The key (and tips) to mastering Self-discipline!

Successful people have been saying it for decades, and boss guides, work guides and manuals for success preach non-stop about it: the key to achieving success is mastering self-discipline. Other great minds have said similar things, such as “genius is 1% inspiration and 99% perspiration” or “hard work beats talent when talent doesn’t work hard”. Essentially, what it takes to achieve those goals you’ve set is to learn how to be disciplined to work hard. Without other people reminding you or forcing you into it. 

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My younger brother was asking me for advice when it comes to getting work done since the majority of his time is split between school and Waterpolo and the remainder he would prefer to spend relaxing. Eventually, he realised that the real problem is he hasn’t yet developed strong self-discipline. Let me be upfront, it’s not an easy habit to master. Especially if you aren’t naturally inclined that way. Unfortunately, it’s an essential skill to develop because it can help you achieve so much in life. Also, there’s not always going to be someone reminding you or chasing you to work – you need to have that drive on your own. So today, for my little brother and everyone else who feels they want to up their self-discipline game, here are some tips and habits that can help you become a hard-working master of self-discipline!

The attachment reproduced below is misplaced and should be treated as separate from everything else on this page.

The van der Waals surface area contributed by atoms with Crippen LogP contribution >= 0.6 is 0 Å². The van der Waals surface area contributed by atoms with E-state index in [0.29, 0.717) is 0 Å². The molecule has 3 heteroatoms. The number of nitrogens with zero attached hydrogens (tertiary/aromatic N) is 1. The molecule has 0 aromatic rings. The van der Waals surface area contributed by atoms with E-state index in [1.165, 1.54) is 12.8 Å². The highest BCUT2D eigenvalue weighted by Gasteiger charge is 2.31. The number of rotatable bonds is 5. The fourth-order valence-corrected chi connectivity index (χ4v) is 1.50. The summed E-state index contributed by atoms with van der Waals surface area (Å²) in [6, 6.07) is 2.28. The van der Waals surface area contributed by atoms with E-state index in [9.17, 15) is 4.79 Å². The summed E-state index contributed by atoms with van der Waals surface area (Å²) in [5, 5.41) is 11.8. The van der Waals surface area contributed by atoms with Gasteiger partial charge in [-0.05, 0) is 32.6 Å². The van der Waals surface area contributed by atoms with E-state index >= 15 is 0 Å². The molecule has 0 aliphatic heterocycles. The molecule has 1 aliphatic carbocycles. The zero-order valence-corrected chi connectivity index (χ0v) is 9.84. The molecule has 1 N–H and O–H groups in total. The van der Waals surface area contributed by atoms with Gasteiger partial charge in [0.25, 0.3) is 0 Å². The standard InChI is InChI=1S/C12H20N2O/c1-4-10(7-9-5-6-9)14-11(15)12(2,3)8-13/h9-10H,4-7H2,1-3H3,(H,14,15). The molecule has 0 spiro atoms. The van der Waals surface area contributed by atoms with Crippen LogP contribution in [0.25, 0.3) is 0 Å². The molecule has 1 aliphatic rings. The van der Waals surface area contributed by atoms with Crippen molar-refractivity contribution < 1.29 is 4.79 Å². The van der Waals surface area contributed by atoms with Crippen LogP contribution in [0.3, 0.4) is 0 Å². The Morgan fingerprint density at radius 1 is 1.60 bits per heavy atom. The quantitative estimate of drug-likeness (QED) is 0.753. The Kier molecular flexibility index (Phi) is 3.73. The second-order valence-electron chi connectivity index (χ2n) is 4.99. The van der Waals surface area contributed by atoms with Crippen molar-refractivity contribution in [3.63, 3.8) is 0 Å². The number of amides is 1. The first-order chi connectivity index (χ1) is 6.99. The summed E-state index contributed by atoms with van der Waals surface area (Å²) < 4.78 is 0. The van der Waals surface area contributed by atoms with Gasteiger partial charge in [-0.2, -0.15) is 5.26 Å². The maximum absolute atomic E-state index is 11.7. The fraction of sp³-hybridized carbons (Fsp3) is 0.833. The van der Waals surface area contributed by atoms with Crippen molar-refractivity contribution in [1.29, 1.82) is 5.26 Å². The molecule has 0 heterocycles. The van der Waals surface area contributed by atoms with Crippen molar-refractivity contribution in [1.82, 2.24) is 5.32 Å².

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Start small

Much like how Rome wasn’t built in a day, no one is going to transform from a couch-potato to Type A overnight. The key to making any kind of significant lifestyle change is to build it up gradually, so it sticks. If you try to do too much too quickly, it is far harder to maintain, and there is more chance that you’ll give up. Start with small things that are easy to incorporate into your daily routine. Maybe start by making your bed every day, not taking a break until you’ve finished a task, doing the dishes straight away or not going to bed until you’ve tidied up your room. These small habits are easy lifestyle changes to start with, which make them easier to build on and create larger habits in the future. 

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Consistency is key